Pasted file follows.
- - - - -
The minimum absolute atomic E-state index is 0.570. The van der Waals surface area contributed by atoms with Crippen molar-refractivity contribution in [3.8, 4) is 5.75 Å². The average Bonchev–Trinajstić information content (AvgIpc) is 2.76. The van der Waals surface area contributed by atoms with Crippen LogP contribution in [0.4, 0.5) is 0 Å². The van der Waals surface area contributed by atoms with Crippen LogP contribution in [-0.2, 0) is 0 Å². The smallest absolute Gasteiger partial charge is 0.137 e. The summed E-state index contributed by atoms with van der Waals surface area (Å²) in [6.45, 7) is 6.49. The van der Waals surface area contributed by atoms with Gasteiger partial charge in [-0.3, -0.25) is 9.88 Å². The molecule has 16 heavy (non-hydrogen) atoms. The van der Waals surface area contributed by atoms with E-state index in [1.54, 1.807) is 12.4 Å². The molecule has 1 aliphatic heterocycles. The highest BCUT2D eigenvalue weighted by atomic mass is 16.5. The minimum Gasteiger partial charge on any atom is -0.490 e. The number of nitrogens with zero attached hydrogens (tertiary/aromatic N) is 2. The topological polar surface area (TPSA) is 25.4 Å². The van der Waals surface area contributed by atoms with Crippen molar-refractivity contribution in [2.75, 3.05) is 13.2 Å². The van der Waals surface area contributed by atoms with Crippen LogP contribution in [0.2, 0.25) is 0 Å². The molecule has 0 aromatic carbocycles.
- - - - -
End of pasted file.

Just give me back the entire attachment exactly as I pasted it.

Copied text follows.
The minimum absolute atomic E-state index is 0.570. The van der Waals surface area contributed by atoms with Crippen molar-refractivity contribution in [3.8, 4) is 5.75 Å². The average Bonchev–Trinajstić information content (AvgIpc) is 2.76. The van der Waals surface area contributed by atoms with Crippen LogP contribution in [0.4, 0.5) is 0 Å². The van der Waals surface area contributed by atoms with Crippen LogP contribution in [-0.2, 0) is 0 Å². The smallest absolute Gasteiger partial charge is 0.137 e. The summed E-state index contributed by atoms with van der Waals surface area (Å²) in [6.45, 7) is 6.49. The van der Waals surface area contributed by atoms with Gasteiger partial charge in [-0.3, -0.25) is 9.88 Å². The molecule has 16 heavy (non-hydrogen) atoms. The van der Waals surface area contributed by atoms with E-state index in [1.54, 1.807) is 12.4 Å². The molecule has 1 aliphatic heterocycles. The highest BCUT2D eigenvalue weighted by atomic mass is 16.5. The minimum Gasteiger partial charge on any atom is -0.490 e. The number of nitrogens with zero attached hydrogens (tertiary/aromatic N) is 2. The topological polar surface area (TPSA) is 25.4 Å². The van der Waals surface area contributed by atoms with Crippen molar-refractivity contribution in [2.75, 3.05) is 13.2 Å². The van der Waals surface area contributed by atoms with Crippen LogP contribution in [0.2, 0.25) is 0 Å². The molecule has 0 aromatic carbocycles.